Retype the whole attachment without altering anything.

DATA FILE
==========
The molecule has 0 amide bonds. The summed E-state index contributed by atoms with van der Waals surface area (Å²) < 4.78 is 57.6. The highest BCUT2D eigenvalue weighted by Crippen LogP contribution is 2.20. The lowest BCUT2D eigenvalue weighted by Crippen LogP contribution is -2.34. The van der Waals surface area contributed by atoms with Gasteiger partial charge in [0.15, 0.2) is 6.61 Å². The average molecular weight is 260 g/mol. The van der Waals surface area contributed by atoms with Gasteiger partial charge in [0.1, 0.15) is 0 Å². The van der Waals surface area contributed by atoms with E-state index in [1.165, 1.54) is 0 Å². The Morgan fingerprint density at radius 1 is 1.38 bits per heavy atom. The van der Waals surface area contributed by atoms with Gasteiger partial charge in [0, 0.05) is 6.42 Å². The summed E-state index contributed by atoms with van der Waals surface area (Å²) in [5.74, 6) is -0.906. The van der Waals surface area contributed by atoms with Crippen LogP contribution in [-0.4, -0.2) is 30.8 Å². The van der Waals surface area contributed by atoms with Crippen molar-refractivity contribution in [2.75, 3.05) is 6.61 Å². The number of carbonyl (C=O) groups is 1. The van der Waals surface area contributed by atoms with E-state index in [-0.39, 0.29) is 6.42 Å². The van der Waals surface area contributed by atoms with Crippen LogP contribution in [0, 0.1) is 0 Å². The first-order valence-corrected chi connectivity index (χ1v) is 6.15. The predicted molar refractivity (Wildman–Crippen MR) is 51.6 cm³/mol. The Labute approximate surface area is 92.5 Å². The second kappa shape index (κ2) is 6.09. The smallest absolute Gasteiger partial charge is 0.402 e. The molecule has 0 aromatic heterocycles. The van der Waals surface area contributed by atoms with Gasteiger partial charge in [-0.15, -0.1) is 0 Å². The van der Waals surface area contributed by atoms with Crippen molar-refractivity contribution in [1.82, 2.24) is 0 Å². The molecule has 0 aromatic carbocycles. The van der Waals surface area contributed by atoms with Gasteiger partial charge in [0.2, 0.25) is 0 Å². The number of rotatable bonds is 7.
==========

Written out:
The molecule has 0 amide bonds. The summed E-state index contributed by atoms with van der Waals surface area (Å²) < 4.78 is 57.6. The highest BCUT2D eigenvalue weighted by Crippen LogP contribution is 2.20. The lowest BCUT2D eigenvalue weighted by Crippen LogP contribution is -2.34. The van der Waals surface area contributed by atoms with Gasteiger partial charge in [0.15, 0.2) is 6.61 Å². The average molecular weight is 260 g/mol. The van der Waals surface area contributed by atoms with Gasteiger partial charge in [0.1, 0.15) is 0 Å². The van der Waals surface area contributed by atoms with E-state index in [1.165, 1.54) is 0 Å². The Morgan fingerprint density at radius 1 is 1.38 bits per heavy atom. The van der Waals surface area contributed by atoms with Gasteiger partial charge in [0, 0.05) is 6.42 Å². The summed E-state index contributed by atoms with van der Waals surface area (Å²) in [5.74, 6) is -0.906. The van der Waals surface area contributed by atoms with Crippen LogP contribution in [-0.4, -0.2) is 30.8 Å². The van der Waals surface area contributed by atoms with Crippen molar-refractivity contribution in [2.75, 3.05) is 6.61 Å². The number of carbonyl (C=O) groups is 1. The van der Waals surface area contributed by atoms with E-state index in [-0.39, 0.29) is 6.42 Å². The van der Waals surface area contributed by atoms with Crippen LogP contribution in [0, 0.1) is 0 Å². The first-order valence-corrected chi connectivity index (χ1v) is 6.15. The predicted molar refractivity (Wildman–Crippen MR) is 51.6 cm³/mol. The Labute approximate surface area is 92.5 Å². The second kappa shape index (κ2) is 6.09. The smallest absolute Gasteiger partial charge is 0.402 e. The molecule has 0 aromatic heterocycles. The van der Waals surface area contributed by atoms with Gasteiger partial charge in [-0.15, -0.1) is 0 Å². The van der Waals surface area contributed by atoms with Crippen molar-refractivity contribution in [1.82, 2.24) is 0 Å². The molecule has 0 aromatic carbocycles. The van der Waals surface area contributed by atoms with Gasteiger partial charge in [0.2, 0.25) is 0 Å². The number of rotatable bonds is 7.